Workplace disability management

More and more Canadian workplaces are setting up accommodation and return-to-work (RTW) programs to help ensure employees with work-related and non-work-related injuries and illnesses are able to remain at work or return to work as quickly as they are safely able to do so. The Institute for Work & Health (IWH) conducts extensive research into the workplace policies and procedures that most effectively help workers safely remain at and return to work, as well as system-level programs (e.g. those offered by workers’ compensation boards) that support workplaces in doing so. This research also explores life-course issues, work disability trajectories, RTW prognostic factors, and the scope and impact of chronic, episodic and other conditions that are not necessarily caused by work, but affect the ability of people to find and keep work.

Latest news and findings

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SSHRC/CIHR partnership grant funds research into accommodating workers with chronic conditions

Health conditions such as depression, Crohn’s disease and HIV have at least one thing in common. People with these conditions can be in good health for long periods of time and then experience bouts of debilitating symptoms. These recurring and hard-to-predict episodes can make asking for, and providing, workplace accommodation a challenge. Now, Dr. Monique Gignac is leading research aimed at making conversations around accommodation easier, thanks to funding from the Social Sciences and Humanities Research Council (SSHRC) and Canadian Institutes of Health Research (CIHR).

Read about the study
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Help us get this survey to young millennials with rheumatic disease

Despite advances in clinical care, millennial young adults with rheumatic disease continue to face challenges finding work and staying productive at work. Workplace policies can help overcome these challenges, but too often they’re aimed at older adults. An IWH study is currently under way to understand what supports millennials with rheumatic disease need from employers. This survey is a first step. Please help us get it into the hands of young workers with lupus, juvenile arthritis, scleroderma and other forms of rheumatic disease. Click on the survey or find out more about this project.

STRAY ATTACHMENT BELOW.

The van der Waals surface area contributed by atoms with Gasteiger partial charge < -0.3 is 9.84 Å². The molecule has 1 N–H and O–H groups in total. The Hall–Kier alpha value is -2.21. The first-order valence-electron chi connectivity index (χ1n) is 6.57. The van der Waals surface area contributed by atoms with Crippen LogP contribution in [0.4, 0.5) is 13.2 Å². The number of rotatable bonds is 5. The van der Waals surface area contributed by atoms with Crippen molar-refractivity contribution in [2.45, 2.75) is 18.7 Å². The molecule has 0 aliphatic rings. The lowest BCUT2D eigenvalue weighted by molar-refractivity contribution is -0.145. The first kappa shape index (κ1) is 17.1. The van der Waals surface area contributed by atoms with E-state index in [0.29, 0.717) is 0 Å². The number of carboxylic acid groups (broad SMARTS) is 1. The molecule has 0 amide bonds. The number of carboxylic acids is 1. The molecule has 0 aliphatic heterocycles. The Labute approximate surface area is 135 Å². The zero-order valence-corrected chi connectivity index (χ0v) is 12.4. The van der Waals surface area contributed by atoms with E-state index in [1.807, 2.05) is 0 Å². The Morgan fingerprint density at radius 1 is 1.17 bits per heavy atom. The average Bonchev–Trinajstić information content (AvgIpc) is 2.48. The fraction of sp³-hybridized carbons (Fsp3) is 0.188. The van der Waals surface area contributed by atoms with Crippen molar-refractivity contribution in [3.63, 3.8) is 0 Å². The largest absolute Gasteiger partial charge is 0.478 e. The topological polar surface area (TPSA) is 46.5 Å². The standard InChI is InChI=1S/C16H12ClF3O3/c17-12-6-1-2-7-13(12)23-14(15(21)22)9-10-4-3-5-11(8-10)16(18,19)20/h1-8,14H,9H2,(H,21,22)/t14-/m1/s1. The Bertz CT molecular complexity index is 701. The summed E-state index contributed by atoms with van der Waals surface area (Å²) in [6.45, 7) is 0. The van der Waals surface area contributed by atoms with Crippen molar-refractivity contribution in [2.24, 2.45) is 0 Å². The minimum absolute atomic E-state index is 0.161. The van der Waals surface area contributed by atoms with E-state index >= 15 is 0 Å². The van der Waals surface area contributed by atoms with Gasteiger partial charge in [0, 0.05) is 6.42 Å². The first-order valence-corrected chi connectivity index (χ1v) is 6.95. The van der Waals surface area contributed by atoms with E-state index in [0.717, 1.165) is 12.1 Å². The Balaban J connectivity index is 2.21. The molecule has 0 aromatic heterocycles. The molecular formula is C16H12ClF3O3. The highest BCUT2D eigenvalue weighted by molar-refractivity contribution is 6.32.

Go to the project page
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Men and women with arthritis have same workplace support needs, but different levels of access

Do men and women with arthritis have different workplace accommodation needs? And do they differ in their access to workplace supports to meet these needs? A study published by IWH’s Dr. Monique Gignac recently examined these questions. It found unequal levels of access to support, which can be explained by the types of work that men and women do.

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Economic analysis shows gains of accommodating people with mental illness

A study examining the business case for employing people with mental illnesses found a net benefit in each of the workplaces in which an accommodation cost-benefit evaluation was conducted. For employers, the economic benefits ranged from two to seven times the costs incurred. For the accommodated workers, they ranged from four to 12 times the costs.

Read about the study in At Work
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Study: Supervisors' first reaction to injury affects return-to-work outcomes

A supervisor’s supportive reaction to an injury—for example, by expressing empathy and reassurance instead of skepticism and blame—significantly increases the likelihood that the injured worker will successfully return to work. That’s according to a recent study conducted by a research team at the Institute for Work & Health (IWH) and Australia’s Monash University. 

Read about the study in At Work